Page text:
The broader brain

To see what else this new understanding of optogenetically-enhanced fMRI BOLD might yield, the team took the research a few steps further, led by co-first authors Remy Durand, a Stanford bioengineering graduate student, and Jin Hyung Lee, PhD, a University of California-Los Angeles assistant professor and alumna of Deisseroth's lab at Stanford. They found that they could use optogenetics to produce activity in specific kinds of cells in neural circuits, and then read out the far-reaching effects with fMRI BOLD over a substantial distance in the brain.

In one experiment, for example, the team could see how activity they stimulated in the thalamus, a key relay center deep in the brain, could affect circuits stretching into the somatosensory cortex, a surface brain region important in processing sensation.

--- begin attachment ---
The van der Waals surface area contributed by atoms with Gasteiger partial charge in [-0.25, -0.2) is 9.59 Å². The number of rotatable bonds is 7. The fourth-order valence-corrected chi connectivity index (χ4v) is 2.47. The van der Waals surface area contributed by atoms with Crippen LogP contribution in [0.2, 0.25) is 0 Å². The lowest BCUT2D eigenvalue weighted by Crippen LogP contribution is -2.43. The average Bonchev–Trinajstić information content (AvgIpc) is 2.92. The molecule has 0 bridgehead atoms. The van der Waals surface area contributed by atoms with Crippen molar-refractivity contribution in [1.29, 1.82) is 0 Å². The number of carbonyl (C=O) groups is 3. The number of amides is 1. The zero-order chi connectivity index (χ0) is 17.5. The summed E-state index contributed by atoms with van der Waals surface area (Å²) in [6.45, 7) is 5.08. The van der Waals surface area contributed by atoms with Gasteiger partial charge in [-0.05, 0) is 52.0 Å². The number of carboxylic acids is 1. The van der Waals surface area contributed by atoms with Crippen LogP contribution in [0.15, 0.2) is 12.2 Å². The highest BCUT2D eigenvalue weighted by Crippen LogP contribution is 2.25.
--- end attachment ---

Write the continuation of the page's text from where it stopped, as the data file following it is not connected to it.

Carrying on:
"We can now ask what the true impact of a cell type is on global activity in the brain of a living mammal," Deisseroth said. "A key to scientific inquiry is developing tools that allow us to intervene and experiment with brain circuits — engineering a reversible gain or loss of function — rather than simple observation of correlations. This points to new approaches for understanding and treatment."

Other Stanford co-authors include graduate students Viviana Gradinaru and Lief Fenno; postdoctoral scholar Inbal Goshen, PhD; and research assistant Charu Ramakrishnan, PhD.